When asked about rebuilding, Mr Rose said: "I doubt it, maybe if I had insurance. But I couldn't get insurance after Frances and Jeanne."

Because Queen's Cove is designated as a flood-prone area, insurers do not provide insurance coverage for homes there.

Elderly resident Adrian Johnson, a retired police sergeant, said that he is tired of waiting on the government for help.

He showed The Tribune the repairs he has already made to his house. "I have been going to the government but have gotten no help. I have not gotten anything from the government to rebuild, I am doing what I can with the help of my daughter," he said.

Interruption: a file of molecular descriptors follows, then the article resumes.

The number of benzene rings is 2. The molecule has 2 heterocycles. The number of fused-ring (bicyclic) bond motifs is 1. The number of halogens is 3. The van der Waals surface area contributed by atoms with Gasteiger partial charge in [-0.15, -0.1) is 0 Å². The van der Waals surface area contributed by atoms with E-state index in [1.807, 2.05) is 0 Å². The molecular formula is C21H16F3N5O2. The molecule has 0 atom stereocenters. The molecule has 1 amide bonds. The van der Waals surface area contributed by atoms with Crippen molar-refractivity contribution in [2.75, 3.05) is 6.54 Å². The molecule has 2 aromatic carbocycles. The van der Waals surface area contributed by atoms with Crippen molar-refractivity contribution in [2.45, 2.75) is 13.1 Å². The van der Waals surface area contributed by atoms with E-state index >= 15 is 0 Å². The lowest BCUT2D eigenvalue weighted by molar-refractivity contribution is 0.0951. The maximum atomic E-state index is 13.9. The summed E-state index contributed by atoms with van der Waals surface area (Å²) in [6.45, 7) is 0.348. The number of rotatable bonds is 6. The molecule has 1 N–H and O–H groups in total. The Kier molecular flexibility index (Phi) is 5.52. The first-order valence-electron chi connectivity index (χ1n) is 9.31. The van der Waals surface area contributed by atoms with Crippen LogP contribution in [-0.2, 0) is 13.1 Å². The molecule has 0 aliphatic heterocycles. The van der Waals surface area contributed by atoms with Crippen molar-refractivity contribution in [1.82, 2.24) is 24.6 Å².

The Tribune later caught up with a husband and wife who were very critical about the government's handling of relief efforts.

The couple said that going to government agencies for help is a waste of time.

"Our house was completely destroyed, and we lost everything," said the wife, who did not want to be named. "We have been going up and down to apply to various government agencies, and they giving you the run-around. We went to Social Services and it's been five months we have been to these places, and nothing."

The couple are not staying at their home in Queen's Cove, but have been visiting for the past five months cleaning and clearing out the debris. Power was restored to their home last week and they have shelled out some $15,000 in repairs --with more work to be done.

The husband complained that relief efforts organised by the government are being handled poorly.

He said that on several occasions, he went to NEMA for assistance, only to be told after standing in a long line that their cut off time is 2pm.